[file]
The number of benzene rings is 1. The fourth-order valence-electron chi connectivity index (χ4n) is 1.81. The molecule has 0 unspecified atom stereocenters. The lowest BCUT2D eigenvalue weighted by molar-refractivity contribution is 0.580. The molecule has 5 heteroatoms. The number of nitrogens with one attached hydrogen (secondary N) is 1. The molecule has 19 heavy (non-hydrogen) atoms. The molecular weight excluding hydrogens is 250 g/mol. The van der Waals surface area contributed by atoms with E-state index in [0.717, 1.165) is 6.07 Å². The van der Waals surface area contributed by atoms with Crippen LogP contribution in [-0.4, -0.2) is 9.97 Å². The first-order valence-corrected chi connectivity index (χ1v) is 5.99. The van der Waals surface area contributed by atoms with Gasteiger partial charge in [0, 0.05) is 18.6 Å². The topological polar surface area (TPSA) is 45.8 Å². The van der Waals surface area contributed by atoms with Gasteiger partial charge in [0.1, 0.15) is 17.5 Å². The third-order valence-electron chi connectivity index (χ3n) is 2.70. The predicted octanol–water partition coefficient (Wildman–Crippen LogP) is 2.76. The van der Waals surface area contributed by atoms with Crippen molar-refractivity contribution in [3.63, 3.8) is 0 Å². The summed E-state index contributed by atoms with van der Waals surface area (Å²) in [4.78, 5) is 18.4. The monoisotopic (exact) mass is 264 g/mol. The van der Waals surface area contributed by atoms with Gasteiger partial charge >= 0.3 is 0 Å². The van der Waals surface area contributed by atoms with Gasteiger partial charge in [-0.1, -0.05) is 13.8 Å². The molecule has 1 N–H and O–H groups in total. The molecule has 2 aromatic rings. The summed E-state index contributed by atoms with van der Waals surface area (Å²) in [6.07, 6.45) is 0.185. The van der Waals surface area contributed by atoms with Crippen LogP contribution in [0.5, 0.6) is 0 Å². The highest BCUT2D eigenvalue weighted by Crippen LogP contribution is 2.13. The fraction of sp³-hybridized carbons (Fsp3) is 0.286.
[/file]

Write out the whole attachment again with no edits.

The number of benzene rings is 1. The fourth-order valence-electron chi connectivity index (χ4n) is 1.81. The molecule has 0 unspecified atom stereocenters. The lowest BCUT2D eigenvalue weighted by molar-refractivity contribution is 0.580. The molecule has 5 heteroatoms. The number of nitrogens with one attached hydrogen (secondary N) is 1. The molecule has 19 heavy (non-hydrogen) atoms. The molecular weight excluding hydrogens is 250 g/mol. The van der Waals surface area contributed by atoms with E-state index in [0.717, 1.165) is 6.07 Å². The van der Waals surface area contributed by atoms with Crippen LogP contribution in [-0.4, -0.2) is 9.97 Å². The first-order valence-corrected chi connectivity index (χ1v) is 5.99. The van der Waals surface area contributed by atoms with Gasteiger partial charge in [0, 0.05) is 18.6 Å². The topological polar surface area (TPSA) is 45.8 Å². The van der Waals surface area contributed by atoms with Gasteiger partial charge in [0.1, 0.15) is 17.5 Å². The third-order valence-electron chi connectivity index (χ3n) is 2.70. The predicted octanol–water partition coefficient (Wildman–Crippen LogP) is 2.76. The van der Waals surface area contributed by atoms with Crippen molar-refractivity contribution in [3.63, 3.8) is 0 Å². The summed E-state index contributed by atoms with van der Waals surface area (Å²) in [4.78, 5) is 18.4. The monoisotopic (exact) mass is 264 g/mol. The van der Waals surface area contributed by atoms with Gasteiger partial charge >= 0.3 is 0 Å². The van der Waals surface area contributed by atoms with Gasteiger partial charge in [-0.1, -0.05) is 13.8 Å². The molecule has 1 N–H and O–H groups in total. The molecule has 2 aromatic rings. The summed E-state index contributed by atoms with van der Waals surface area (Å²) in [6.07, 6.45) is 0.185. The van der Waals surface area contributed by atoms with Crippen LogP contribution in [0.5, 0.6) is 0 Å². The highest BCUT2D eigenvalue weighted by Crippen LogP contribution is 2.13. The fraction of sp³-hybridized carbons (Fsp3) is 0.286.